Epoetin Alfa History
Epoetin alfa was developed by the biotechnologies firm Amgen, and first introduced to the U.S. market in 1984. The release of the drug is regarded as a breakthrough in the treatment of anemia, which beforehand was being addressed mainly with agents that indirectly or nonspecifically targeted red cell production, such as oxymetholone, which may present a number of unwanted side effects to the patient. Epoetin alfa marked the development of the first drug that specifically and effectively stimulated the process of erythropoiesis (red blood cell production). Its success was rapid and far reaching. Epoetin alfa has since been introduced to a wide number of different countries. The most popular trade names include Procrit (distributed by Ortho, manufactured by Amgen), Epogen (Amgen), and Eprex (Johnson & Johnson). In addition to these, more than one dozen other trade names are also used to market epoetin alfa.
In 2002 the subcutaneous use of Eprex, which is sold only outside the United States, was linked to a rare disease called pure red-cell aplasia. This is a condition where the body loses its ability to produce red blood cells. Those that suffer from pure red-cell aplasia usually become dependant on continual blood transfusions for survival. Close to 200 people taking Eprex were identified as developing this rare condition, far in excess of normal expected numbers. Internal investigations by Johnson & Johnson linked the high numbers to changes in the product that were made to satisfy European regulations limiting the use of albumin. According to a company spokesperson, a chemical reaction between the new stabilizer that replaced albumin and the rubber stopper allowed organic compounds to leech into the vials. The company subsequently replaced its original stoppers with coated rubber to prevent this reaction. The incidence of pure-red cell anemia in patients receiving erythropoietin seems to have been reduced as a result, although warnings about this reaction remain on the prescribing information for all products sold in the U.S.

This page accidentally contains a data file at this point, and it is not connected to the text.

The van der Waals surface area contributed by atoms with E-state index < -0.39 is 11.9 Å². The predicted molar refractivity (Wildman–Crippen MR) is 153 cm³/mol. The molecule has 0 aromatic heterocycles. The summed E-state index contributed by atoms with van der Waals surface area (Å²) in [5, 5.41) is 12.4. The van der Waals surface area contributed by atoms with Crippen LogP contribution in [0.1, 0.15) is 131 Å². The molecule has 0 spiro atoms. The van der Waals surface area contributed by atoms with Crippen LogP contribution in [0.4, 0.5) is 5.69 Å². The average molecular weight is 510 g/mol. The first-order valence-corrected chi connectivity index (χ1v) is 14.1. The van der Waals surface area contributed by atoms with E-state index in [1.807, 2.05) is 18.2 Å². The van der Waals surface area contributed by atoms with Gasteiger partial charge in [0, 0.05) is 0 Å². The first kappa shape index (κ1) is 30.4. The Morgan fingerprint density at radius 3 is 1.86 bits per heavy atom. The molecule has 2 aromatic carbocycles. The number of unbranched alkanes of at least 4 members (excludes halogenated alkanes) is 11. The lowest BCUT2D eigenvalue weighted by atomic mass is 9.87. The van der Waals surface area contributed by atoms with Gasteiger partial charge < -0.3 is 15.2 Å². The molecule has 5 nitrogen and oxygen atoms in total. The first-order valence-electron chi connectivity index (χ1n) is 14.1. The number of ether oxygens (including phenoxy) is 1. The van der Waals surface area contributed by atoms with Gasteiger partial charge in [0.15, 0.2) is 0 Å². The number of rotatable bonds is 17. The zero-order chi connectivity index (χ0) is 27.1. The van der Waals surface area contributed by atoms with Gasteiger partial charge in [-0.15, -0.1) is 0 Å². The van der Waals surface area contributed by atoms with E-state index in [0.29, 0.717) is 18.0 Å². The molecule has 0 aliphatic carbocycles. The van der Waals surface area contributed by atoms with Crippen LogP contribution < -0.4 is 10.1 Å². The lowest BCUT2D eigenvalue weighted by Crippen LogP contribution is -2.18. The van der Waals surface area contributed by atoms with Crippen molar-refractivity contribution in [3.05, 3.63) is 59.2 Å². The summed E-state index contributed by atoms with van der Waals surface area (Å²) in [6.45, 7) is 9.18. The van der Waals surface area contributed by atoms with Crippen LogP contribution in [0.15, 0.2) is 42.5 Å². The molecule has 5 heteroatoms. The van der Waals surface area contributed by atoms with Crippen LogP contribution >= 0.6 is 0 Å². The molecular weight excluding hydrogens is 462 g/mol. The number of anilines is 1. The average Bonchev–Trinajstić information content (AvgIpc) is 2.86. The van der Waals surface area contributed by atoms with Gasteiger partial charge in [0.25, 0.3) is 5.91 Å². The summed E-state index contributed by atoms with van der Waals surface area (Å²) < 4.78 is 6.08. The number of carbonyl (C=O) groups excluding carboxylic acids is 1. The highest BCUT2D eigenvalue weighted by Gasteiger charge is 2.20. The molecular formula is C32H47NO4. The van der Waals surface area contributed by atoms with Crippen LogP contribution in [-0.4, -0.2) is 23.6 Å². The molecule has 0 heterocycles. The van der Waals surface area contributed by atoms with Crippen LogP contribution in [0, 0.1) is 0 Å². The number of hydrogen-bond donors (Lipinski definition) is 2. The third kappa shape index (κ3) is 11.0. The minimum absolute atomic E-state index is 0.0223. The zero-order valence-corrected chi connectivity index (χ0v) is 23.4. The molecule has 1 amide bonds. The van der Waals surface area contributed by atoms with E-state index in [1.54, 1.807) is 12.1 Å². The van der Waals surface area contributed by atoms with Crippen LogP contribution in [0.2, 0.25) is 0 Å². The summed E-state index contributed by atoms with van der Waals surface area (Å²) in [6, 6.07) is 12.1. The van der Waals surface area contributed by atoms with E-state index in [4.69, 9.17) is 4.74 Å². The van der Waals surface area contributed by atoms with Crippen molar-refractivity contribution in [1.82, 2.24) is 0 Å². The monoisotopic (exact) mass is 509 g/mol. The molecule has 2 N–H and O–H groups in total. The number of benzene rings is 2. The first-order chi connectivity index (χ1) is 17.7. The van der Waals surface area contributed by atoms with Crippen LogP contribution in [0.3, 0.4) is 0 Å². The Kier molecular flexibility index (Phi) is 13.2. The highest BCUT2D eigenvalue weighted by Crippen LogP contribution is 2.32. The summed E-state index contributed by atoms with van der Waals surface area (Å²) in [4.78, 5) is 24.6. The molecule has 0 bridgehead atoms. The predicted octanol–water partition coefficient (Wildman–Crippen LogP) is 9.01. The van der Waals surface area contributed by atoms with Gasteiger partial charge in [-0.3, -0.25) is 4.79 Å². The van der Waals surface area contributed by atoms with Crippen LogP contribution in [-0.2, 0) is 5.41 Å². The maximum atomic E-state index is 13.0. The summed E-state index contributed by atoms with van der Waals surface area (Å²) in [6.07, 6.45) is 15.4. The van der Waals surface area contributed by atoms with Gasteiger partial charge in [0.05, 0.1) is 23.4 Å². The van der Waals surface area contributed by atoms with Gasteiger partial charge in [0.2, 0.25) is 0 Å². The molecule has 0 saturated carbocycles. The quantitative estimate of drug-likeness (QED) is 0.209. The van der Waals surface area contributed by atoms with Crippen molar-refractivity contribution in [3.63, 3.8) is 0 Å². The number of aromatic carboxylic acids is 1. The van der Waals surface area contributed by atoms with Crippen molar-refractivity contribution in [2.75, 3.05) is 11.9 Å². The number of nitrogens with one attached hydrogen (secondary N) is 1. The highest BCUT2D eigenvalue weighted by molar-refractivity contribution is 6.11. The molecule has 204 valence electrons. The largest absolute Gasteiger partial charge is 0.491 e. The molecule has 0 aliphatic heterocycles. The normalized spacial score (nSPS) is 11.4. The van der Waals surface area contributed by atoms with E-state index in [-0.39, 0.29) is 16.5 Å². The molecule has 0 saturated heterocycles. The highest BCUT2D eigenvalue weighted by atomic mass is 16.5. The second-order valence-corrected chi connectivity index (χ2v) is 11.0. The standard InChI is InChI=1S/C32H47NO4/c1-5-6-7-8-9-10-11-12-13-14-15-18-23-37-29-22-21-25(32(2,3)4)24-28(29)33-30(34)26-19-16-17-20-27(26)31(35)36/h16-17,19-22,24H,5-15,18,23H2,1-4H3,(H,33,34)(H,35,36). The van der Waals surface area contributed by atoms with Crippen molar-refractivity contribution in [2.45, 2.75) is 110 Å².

How is Epoetin Alfa Supplied
Epoetin alfa is supplied as a dry sterile powder that requires reconstitution with sterile diluent before injection. It is most commonly found in single- and multi-dose ampules and vials containing 2,000-40,000 Units/ml.
Structural Characteristics of Epoetin Alfa
Epoetin alfa is a single chain polypeptide hormone containing 165 amino acids. It is identical in structure to the alpha glycoform of human erythropoietin.
Epoetin Alfa Warnings (Death, Viral Disease)
The misuse of epoetin alfa for physique- or performance-enhancing purposes is characterized as a high-risk practice. Like traditional blood doping methods, epoetin alfa can produce an abnormally high concentration of hemoglobin in the blood (polycythemia), which may result in heart attack, stroke, seizure, or death.
Many forms of epoetin alfa contain albumin, a purified human blood product. Although effective donor screening and product manufacturing procedures are in place, it still carries an extremely remote risk for transmission of viral disease.
Epoetin Alfa Side Effects
Side effects associated with the use of epoetin alfa may include flu-like symptoms such as fever, chills, headache, muscle pain, weakness, or dizziness. Such effects tend to be more pronounced at the initiation of therapy. Other side effects include rash, swelling of the skin, nausea, vomiting, diarrhea, high blood pressure, hyperkalemia (excess potassium in the blood), and irritation at the site of injection. In some instances epoetin alfa has been associated with thromboembolism, deep-vein thrombosis, pulmonary embolism, heart attack, and cerebrovascular accidents.
Epoetin Alfa Administration